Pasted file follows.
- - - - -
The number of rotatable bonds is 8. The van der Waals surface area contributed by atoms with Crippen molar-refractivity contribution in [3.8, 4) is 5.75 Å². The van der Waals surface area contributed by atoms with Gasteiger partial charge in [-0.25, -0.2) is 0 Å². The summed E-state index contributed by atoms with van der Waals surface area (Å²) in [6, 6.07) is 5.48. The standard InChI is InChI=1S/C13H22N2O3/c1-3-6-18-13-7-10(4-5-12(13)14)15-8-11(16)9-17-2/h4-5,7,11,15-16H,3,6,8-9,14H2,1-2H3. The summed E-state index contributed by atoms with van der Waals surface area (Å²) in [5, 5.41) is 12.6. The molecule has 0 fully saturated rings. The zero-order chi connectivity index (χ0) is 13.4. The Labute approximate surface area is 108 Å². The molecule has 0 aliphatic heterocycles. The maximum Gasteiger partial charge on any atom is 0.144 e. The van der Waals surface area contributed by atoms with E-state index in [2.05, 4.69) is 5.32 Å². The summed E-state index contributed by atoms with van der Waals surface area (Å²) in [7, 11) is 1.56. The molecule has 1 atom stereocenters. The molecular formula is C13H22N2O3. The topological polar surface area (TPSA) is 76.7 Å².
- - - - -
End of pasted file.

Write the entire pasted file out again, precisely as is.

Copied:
The number of rotatable bonds is 8. The van der Waals surface area contributed by atoms with Crippen molar-refractivity contribution in [3.8, 4) is 5.75 Å². The van der Waals surface area contributed by atoms with Gasteiger partial charge in [-0.25, -0.2) is 0 Å². The summed E-state index contributed by atoms with van der Waals surface area (Å²) in [6, 6.07) is 5.48. The standard InChI is InChI=1S/C13H22N2O3/c1-3-6-18-13-7-10(4-5-12(13)14)15-8-11(16)9-17-2/h4-5,7,11,15-16H,3,6,8-9,14H2,1-2H3. The summed E-state index contributed by atoms with van der Waals surface area (Å²) in [5, 5.41) is 12.6. The molecule has 0 fully saturated rings. The zero-order chi connectivity index (χ0) is 13.4. The Labute approximate surface area is 108 Å². The molecule has 0 aliphatic heterocycles. The maximum Gasteiger partial charge on any atom is 0.144 e. The van der Waals surface area contributed by atoms with E-state index in [2.05, 4.69) is 5.32 Å². The summed E-state index contributed by atoms with van der Waals surface area (Å²) in [7, 11) is 1.56. The molecule has 1 atom stereocenters. The molecular formula is C13H22N2O3. The topological polar surface area (TPSA) is 76.7 Å².